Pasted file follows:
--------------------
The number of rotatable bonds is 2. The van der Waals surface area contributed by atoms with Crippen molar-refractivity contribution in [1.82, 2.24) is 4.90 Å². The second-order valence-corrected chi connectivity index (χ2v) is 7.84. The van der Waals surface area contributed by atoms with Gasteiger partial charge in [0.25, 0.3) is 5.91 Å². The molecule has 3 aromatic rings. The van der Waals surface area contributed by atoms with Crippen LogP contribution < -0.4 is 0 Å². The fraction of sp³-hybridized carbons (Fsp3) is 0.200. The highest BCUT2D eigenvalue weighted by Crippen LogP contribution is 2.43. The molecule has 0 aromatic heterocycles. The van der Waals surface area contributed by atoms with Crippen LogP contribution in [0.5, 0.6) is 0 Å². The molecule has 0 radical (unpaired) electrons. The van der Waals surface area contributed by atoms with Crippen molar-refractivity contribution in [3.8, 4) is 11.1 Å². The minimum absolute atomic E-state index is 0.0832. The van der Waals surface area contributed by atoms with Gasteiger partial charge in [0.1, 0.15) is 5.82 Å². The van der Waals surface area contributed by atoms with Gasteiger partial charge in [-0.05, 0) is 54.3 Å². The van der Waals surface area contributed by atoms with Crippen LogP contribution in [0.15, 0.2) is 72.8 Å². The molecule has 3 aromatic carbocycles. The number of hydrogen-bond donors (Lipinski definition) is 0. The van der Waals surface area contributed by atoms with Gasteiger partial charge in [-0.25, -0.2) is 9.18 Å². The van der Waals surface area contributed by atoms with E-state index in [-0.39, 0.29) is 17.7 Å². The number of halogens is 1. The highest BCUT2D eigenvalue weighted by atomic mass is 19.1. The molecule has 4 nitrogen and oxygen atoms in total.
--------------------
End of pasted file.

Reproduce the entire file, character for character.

The number of rotatable bonds is 2. The van der Waals surface area contributed by atoms with Crippen molar-refractivity contribution in [1.82, 2.24) is 4.90 Å². The second-order valence-corrected chi connectivity index (χ2v) is 7.84. The van der Waals surface area contributed by atoms with Gasteiger partial charge in [0.25, 0.3) is 5.91 Å². The molecule has 3 aromatic rings. The van der Waals surface area contributed by atoms with Crippen LogP contribution < -0.4 is 0 Å². The fraction of sp³-hybridized carbons (Fsp3) is 0.200. The highest BCUT2D eigenvalue weighted by Crippen LogP contribution is 2.43. The molecule has 0 aromatic heterocycles. The van der Waals surface area contributed by atoms with Crippen LogP contribution in [0.5, 0.6) is 0 Å². The molecule has 0 radical (unpaired) electrons. The van der Waals surface area contributed by atoms with Crippen molar-refractivity contribution in [3.8, 4) is 11.1 Å². The minimum absolute atomic E-state index is 0.0832. The van der Waals surface area contributed by atoms with Gasteiger partial charge in [0.1, 0.15) is 5.82 Å². The van der Waals surface area contributed by atoms with Gasteiger partial charge in [-0.05, 0) is 54.3 Å². The van der Waals surface area contributed by atoms with Crippen LogP contribution in [0.15, 0.2) is 72.8 Å². The molecule has 3 aromatic carbocycles. The number of hydrogen-bond donors (Lipinski definition) is 0. The van der Waals surface area contributed by atoms with Gasteiger partial charge in [-0.25, -0.2) is 9.18 Å². The van der Waals surface area contributed by atoms with E-state index in [-0.39, 0.29) is 17.7 Å². The number of halogens is 1. The highest BCUT2D eigenvalue weighted by atomic mass is 19.1. The molecule has 4 nitrogen and oxygen atoms in total.